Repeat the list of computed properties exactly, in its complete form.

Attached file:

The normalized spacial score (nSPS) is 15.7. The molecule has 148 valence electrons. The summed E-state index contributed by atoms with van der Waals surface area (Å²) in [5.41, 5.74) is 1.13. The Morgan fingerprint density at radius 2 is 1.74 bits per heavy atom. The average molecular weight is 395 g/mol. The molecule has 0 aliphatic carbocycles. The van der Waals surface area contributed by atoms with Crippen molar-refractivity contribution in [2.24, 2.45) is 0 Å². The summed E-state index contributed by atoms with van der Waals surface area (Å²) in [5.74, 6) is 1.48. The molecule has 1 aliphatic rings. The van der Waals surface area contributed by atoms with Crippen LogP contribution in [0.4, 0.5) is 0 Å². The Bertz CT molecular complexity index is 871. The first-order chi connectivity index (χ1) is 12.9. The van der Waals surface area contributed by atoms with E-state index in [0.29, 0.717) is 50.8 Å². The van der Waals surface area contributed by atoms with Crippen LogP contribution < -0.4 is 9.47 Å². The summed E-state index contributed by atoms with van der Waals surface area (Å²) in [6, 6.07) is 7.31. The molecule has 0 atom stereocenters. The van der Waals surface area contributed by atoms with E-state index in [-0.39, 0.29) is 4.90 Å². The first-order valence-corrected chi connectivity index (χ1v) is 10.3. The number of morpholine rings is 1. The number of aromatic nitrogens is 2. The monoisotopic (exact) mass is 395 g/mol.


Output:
The normalized spacial score (nSPS) is 15.7. The molecule has 148 valence electrons. The summed E-state index contributed by atoms with van der Waals surface area (Å²) in [5.41, 5.74) is 1.13. The Morgan fingerprint density at radius 2 is 1.74 bits per heavy atom. The average molecular weight is 395 g/mol. The molecule has 0 aliphatic carbocycles. The van der Waals surface area contributed by atoms with Crippen molar-refractivity contribution in [2.24, 2.45) is 0 Å². The summed E-state index contributed by atoms with van der Waals surface area (Å²) in [5.74, 6) is 1.48. The molecule has 1 aliphatic rings. The van der Waals surface area contributed by atoms with Crippen LogP contribution in [0.4, 0.5) is 0 Å². The Bertz CT molecular complexity index is 871. The first-order chi connectivity index (χ1) is 12.9. The van der Waals surface area contributed by atoms with E-state index in [0.29, 0.717) is 50.8 Å². The van der Waals surface area contributed by atoms with Crippen LogP contribution < -0.4 is 9.47 Å². The summed E-state index contributed by atoms with van der Waals surface area (Å²) in [6, 6.07) is 7.31. The molecule has 0 atom stereocenters. The van der Waals surface area contributed by atoms with E-state index in [-0.39, 0.29) is 4.90 Å². The first-order valence-corrected chi connectivity index (χ1v) is 10.3. The number of morpholine rings is 1. The number of aromatic nitrogens is 2. The monoisotopic (exact) mass is 395 g/mol.